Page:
Athol parking preferences presented

  • The public was invited to view results of the Downtown Parking Study survey at an open house at the Athol Public Library Tuesday. Participants were encouraged to share ideas and comments. From left to right, Athol Public Library director Jean Shaughnessy, Erin Shaughnessy, Whitney Burdge and Amelia Casey, transportation planners from consulting firm Stantec, and Downtown Vitality Commitee member Mary Holtorf. —Athol Daily News/Kathy Chaisson

  • Whitney Burdge, left, of consulting firm Stantec, observes as Town Planner Eric Smith, Planning Board Chairman David Small, and Downtown Vitality Committee member Mary Holtorf discuss parking ideas during the Downtown Athol Parking Study open house at the Athol Public Library Tuesday. ATHOL DAILY NEWS/KATHY CHAISSON

Staff Writer
Published: 10/30/2019 9:50:20 PM

ATHOL – Fifty-eight percent of those who responded to the Downtown Athol Parking Study Survey would rather drive to and park at each destination instead of parking once and walking between multiple destinations. One in four people are not sure where public parking is downtown.

Transportation Planners Whitney Burdge and Amelia Casey of the consulting firm Stantec presented their findings from the survey during an open house Tuesday night at the Athol Public Library.

Despite the small turnout, the two women collected a good amount of feedback with which to develop some draft recommendations for a report that will be presented at the Downtown Vitality Committee meeting on Nov. 19. Town Planner Eric Smith said the input “definitely helps for this process.”

The public survey was made available to identify parking demand and trends in Athol, transportation modes being used, and to hear parking concerns and priorities.

The display of large posters in the Program Room provided the opportunity for participants to view the study area map and data collected of weekday parking utilization, and to jot down ideas and comments on sticky notes that they placed on specific areas of concern.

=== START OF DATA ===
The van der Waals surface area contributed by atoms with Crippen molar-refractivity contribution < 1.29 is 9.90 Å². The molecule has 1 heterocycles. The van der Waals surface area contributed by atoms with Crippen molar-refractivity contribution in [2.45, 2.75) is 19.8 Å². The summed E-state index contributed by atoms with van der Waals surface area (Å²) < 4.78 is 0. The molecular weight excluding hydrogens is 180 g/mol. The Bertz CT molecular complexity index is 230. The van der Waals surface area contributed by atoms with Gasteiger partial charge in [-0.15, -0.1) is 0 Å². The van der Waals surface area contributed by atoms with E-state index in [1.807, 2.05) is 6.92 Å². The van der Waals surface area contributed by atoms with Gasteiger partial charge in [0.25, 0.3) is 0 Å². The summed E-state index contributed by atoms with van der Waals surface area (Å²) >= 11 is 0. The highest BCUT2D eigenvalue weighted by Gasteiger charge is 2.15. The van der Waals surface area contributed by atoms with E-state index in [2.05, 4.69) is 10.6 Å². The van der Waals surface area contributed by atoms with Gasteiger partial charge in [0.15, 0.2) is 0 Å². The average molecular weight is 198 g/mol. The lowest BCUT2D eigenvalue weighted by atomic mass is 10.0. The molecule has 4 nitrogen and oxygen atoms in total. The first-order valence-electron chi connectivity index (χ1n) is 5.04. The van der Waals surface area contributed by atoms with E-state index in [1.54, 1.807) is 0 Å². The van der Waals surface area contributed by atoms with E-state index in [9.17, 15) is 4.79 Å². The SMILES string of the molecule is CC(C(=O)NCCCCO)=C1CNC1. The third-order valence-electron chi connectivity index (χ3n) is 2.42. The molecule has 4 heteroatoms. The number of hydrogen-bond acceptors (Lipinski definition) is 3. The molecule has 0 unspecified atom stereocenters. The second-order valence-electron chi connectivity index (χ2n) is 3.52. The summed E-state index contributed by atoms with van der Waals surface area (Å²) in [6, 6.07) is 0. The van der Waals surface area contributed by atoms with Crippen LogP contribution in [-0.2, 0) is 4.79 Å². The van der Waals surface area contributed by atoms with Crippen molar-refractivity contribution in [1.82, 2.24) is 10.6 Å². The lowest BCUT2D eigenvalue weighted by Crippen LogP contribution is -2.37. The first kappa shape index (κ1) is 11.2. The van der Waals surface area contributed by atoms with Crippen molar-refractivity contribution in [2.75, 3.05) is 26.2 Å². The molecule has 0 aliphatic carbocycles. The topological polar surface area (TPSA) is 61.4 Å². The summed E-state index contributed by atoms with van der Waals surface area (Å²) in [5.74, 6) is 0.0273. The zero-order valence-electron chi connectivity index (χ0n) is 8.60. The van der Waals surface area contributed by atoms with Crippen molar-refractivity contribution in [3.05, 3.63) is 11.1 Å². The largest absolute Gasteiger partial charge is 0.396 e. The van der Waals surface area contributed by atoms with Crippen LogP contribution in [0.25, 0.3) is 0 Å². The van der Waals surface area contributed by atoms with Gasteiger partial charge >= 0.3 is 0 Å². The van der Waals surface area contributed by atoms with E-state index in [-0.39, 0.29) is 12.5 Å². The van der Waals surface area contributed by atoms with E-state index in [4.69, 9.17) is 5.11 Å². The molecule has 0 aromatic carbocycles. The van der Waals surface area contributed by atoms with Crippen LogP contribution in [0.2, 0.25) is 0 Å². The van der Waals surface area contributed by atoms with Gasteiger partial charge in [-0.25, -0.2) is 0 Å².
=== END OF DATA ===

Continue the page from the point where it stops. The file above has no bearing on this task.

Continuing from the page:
The study area map of the downtown Athol parking system encompasses the police station, library, Athol Savings Bank, Athol (Montachusett Regional Transit Authority) Station, Lord Pond Plaza and St. Francis Church.

Burdge said that the Stantec team conducted the “Weekday Parking Utilization” study in June “on a typical Thursday,” observing parking patterns four times during the day during non-traffic times. She said the period of highest utilization was between noon and 2 p.m. The study found that Main Street spaces are under capacity during peak business hours, the municipal parking lot utilization approaches functional capacity, and Lord Pond Plaza has excess capacity during peak business hours.

Some of the written feedback included better, brighter, attractive and clean access to the municipal lot for the alleys between stores, to keep the parking downtown, design guidelines for Main Street, resident parking stickers, and better signage with directions to parking areas.

The survey also revealed that 49% prefer off-street, public lot spaces, 47% prefer on-street spaces. The most frequently used locations were 49% on-street spaces on Main Street, 21% in the Town Hall/Library lot, and 14% in the municipal lot behind south side businesses.

The top five parking technology preferences, in consecutive order, were coin/card meters, sticker/permit, coin-only meters, multi-space kiosks, and a pay-by-phone app.

Sixty-three percent said on a typical day it takes less than one minute to find a parking space, and the top three influencers of parking choice were proximity, safety and security, then weather.

Stantec is working with the Town of Athol under a Massachusetts Downtown Initiative (MDI) grant funded by the Department of Housing and Community Development.

Reach Kathy Chaisson at
978-249-3535, ext. 656.


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